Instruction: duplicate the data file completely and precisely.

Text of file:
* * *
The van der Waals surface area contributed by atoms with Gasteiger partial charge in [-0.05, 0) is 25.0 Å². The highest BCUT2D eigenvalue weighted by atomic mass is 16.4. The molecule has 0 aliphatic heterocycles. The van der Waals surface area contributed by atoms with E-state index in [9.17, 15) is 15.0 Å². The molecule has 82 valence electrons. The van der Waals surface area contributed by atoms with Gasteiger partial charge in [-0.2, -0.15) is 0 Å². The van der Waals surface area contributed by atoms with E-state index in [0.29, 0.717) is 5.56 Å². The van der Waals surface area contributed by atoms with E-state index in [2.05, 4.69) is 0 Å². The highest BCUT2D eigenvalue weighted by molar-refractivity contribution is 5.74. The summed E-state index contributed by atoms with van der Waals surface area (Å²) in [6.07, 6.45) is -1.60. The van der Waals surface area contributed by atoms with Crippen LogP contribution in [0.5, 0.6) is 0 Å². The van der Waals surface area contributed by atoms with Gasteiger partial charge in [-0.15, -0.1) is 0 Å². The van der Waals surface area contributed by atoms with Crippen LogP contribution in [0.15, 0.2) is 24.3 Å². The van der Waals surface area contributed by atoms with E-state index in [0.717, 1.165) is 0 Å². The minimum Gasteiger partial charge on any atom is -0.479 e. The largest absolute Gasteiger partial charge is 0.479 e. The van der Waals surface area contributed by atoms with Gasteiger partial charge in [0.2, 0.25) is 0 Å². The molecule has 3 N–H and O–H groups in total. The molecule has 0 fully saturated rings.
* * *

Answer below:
The van der Waals surface area contributed by atoms with Gasteiger partial charge in [-0.05, 0) is 25.0 Å². The highest BCUT2D eigenvalue weighted by atomic mass is 16.4. The molecule has 0 aliphatic heterocycles. The van der Waals surface area contributed by atoms with E-state index in [9.17, 15) is 15.0 Å². The molecule has 82 valence electrons. The van der Waals surface area contributed by atoms with Gasteiger partial charge in [-0.2, -0.15) is 0 Å². The van der Waals surface area contributed by atoms with E-state index in [0.29, 0.717) is 5.56 Å². The van der Waals surface area contributed by atoms with E-state index in [2.05, 4.69) is 0 Å². The highest BCUT2D eigenvalue weighted by molar-refractivity contribution is 5.74. The summed E-state index contributed by atoms with van der Waals surface area (Å²) in [6.07, 6.45) is -1.60. The van der Waals surface area contributed by atoms with Crippen LogP contribution in [0.5, 0.6) is 0 Å². The van der Waals surface area contributed by atoms with Gasteiger partial charge in [-0.15, -0.1) is 0 Å². The van der Waals surface area contributed by atoms with Crippen LogP contribution in [0.15, 0.2) is 24.3 Å². The van der Waals surface area contributed by atoms with E-state index in [0.717, 1.165) is 0 Å². The minimum Gasteiger partial charge on any atom is -0.479 e. The largest absolute Gasteiger partial charge is 0.479 e. The van der Waals surface area contributed by atoms with Gasteiger partial charge in [0.2, 0.25) is 0 Å². The molecule has 3 N–H and O–H groups in total. The molecule has 0 fully saturated rings.